Recently published online in the Journal of Cutaneous Medicine and Surgery (JCMS), SKIN is the largest survey of its kind in Canada and contributes to a growing body of data regarding the burden of psoriasis in countries around the world.
"Psoriasis negatively impacts people's lives in more ways than one. Patients can experience physical difficulties due to pain caused by plaques and itchy skin, as well as emotional challenges and greater social issues," says Dr.Kirk Barber, dermatologist, Calgary, Alberta. "With the publication of the SKIN data, we now have a better understanding of the effects psoriasis has on Canadians' quality of life and the need for effective treatment and better management of the disease."
The SKIN survey was conducted in partnership with the Canadian Skin Patient Alliance (CSPA), a coalition that provides psoriasis education and information to physicians, patients and researchers. Before SKIN, published evidence about the effects of psoriasis was lacking in Canada and these results provide a Canadian benchmark and offer important insight into treatment patterns.
"The goal of the CSPA is to raise awareness about psoriasis and other skin diseases and to ensure patients and physicians are well-informed about the effects and optimal treatment. The results of SKIN add a new dimension to the information available to us and we look forward to using the data to continue to educate Canadians," says Christine Jackson, Executive Director, Canadian Skin Patient Alliance and co-author of the SKIN publication.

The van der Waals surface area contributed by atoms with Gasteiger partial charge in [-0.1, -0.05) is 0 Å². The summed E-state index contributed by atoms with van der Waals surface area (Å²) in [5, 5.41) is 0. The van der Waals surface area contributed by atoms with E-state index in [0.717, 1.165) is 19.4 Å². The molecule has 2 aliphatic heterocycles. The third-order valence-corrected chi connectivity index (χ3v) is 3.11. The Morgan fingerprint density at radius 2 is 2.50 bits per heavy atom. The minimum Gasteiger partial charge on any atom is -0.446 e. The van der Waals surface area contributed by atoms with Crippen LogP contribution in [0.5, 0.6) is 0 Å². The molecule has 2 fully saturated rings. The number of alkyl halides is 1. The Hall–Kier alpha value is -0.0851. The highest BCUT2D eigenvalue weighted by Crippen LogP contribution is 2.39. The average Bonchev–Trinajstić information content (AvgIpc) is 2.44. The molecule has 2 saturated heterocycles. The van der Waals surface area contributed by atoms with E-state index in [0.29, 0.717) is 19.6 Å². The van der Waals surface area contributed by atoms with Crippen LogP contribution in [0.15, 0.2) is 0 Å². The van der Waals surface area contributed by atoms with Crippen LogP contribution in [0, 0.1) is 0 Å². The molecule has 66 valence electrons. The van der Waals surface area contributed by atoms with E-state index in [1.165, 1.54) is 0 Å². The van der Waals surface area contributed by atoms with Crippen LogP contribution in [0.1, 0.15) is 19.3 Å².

Gender Differences: Female Vs. Male Psoriasis Sufferers
The SKIN study population was predominantly female (66 per cent). Female respondents ranked their disease as a more serious problem than did males and they were significantly more likely than males to say that their psoriasis had been a substantial problem in their everyday life (41 per cent versus 24 per cent). (iv)
Female respondents also reported significantly greater sleep loss in general and greater disability when psoriasis was under poor control.
Under-Diagnosis Of Psoriatic Arthritis In Psoriasis Patients
The SKIN survey reveals that half of all respondents reported that they had developed joint pain or stiffness, but only18 per cent of these respondents had ever received a diagnosis of psoriatic arthritis.
Psoriatic arthritis, a condition linked to psoriasis,(v) causes swelling and pain in and around the joints,(vi) can affect a number of joints including the fingers, wrists, toes, knees, ankles, elbows and shoulder joints, the spine and joints in the lower back and can also affect tissues surrounding the joints including tendons and ligaments.(vii) Up to one-third of people with psoriasis develop psoriatic arthritis.(viii)
Respondents reporting no psoriatic arthritis diagnosis indicated that they experienced stiffness in the knees, shoulders and hips (48 per cent)(ix), followed by pain or stiffness in the finger joints (38 per cent)( x ) and toe joints (23 per cent)(xi).
Psoriasis is a noncontagious, lifelong chronic skin disease, which affects approximately one million Canadians. (xii) It can strike at any age and, in severe cases, have enormous physical and psychological effects on patients.
"The symptoms of psoriasis are visible to people, but seeing it doesn't mean they understand what it's like to live with it," says Allan Stordy, who was diagnosed with psoriasis at the age of 29. "Having psoriasis has caused me to feel anxious and stressed and I used to feel ashamed to even go out in public in short sleeves and or short pants. I tried several treatments, but since starting my current medication, my symptoms have disappeared and I've regained my self-confidence."